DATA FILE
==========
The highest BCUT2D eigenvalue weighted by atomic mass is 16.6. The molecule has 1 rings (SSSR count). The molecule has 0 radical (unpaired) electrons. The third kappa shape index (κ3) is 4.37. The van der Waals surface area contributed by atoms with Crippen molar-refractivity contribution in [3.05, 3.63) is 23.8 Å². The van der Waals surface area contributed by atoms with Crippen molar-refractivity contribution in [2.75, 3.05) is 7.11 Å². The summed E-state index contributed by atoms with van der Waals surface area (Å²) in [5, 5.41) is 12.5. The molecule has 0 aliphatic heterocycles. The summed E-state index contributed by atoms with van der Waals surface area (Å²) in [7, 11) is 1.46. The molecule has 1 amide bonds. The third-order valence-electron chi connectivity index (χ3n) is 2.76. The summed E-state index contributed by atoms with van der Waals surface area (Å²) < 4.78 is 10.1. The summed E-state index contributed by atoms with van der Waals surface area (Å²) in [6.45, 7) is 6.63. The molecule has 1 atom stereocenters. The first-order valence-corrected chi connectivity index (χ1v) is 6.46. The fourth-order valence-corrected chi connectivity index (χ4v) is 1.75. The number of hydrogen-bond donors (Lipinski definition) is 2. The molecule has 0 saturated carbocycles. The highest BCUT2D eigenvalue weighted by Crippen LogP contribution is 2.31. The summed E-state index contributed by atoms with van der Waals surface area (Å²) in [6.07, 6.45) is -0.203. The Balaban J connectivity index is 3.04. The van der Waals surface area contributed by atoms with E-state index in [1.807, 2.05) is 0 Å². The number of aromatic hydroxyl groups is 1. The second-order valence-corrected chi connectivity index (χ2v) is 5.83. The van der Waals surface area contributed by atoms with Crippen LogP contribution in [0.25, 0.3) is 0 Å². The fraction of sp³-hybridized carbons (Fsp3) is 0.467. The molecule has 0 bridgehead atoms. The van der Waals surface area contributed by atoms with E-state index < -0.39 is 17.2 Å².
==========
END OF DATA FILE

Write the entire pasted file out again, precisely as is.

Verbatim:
The highest BCUT2D eigenvalue weighted by atomic mass is 16.6. The molecule has 1 rings (SSSR count). The molecule has 0 radical (unpaired) electrons. The third kappa shape index (κ3) is 4.37. The van der Waals surface area contributed by atoms with Crippen molar-refractivity contribution in [3.05, 3.63) is 23.8 Å². The van der Waals surface area contributed by atoms with Crippen molar-refractivity contribution in [2.75, 3.05) is 7.11 Å². The summed E-state index contributed by atoms with van der Waals surface area (Å²) in [5, 5.41) is 12.5. The molecule has 0 aliphatic heterocycles. The summed E-state index contributed by atoms with van der Waals surface area (Å²) in [7, 11) is 1.46. The molecule has 1 amide bonds. The third-order valence-electron chi connectivity index (χ3n) is 2.76. The summed E-state index contributed by atoms with van der Waals surface area (Å²) < 4.78 is 10.1. The summed E-state index contributed by atoms with van der Waals surface area (Å²) in [6.45, 7) is 6.63. The molecule has 1 atom stereocenters. The first-order valence-corrected chi connectivity index (χ1v) is 6.46. The fourth-order valence-corrected chi connectivity index (χ4v) is 1.75. The number of hydrogen-bond donors (Lipinski definition) is 2. The molecule has 0 saturated carbocycles. The highest BCUT2D eigenvalue weighted by Crippen LogP contribution is 2.31. The summed E-state index contributed by atoms with van der Waals surface area (Å²) in [6.07, 6.45) is -0.203. The Balaban J connectivity index is 3.04. The van der Waals surface area contributed by atoms with E-state index in [1.807, 2.05) is 0 Å². The number of aromatic hydroxyl groups is 1. The second-order valence-corrected chi connectivity index (χ2v) is 5.83. The van der Waals surface area contributed by atoms with Crippen LogP contribution in [0.25, 0.3) is 0 Å². The fraction of sp³-hybridized carbons (Fsp3) is 0.467. The molecule has 0 bridgehead atoms. The van der Waals surface area contributed by atoms with E-state index < -0.39 is 17.2 Å².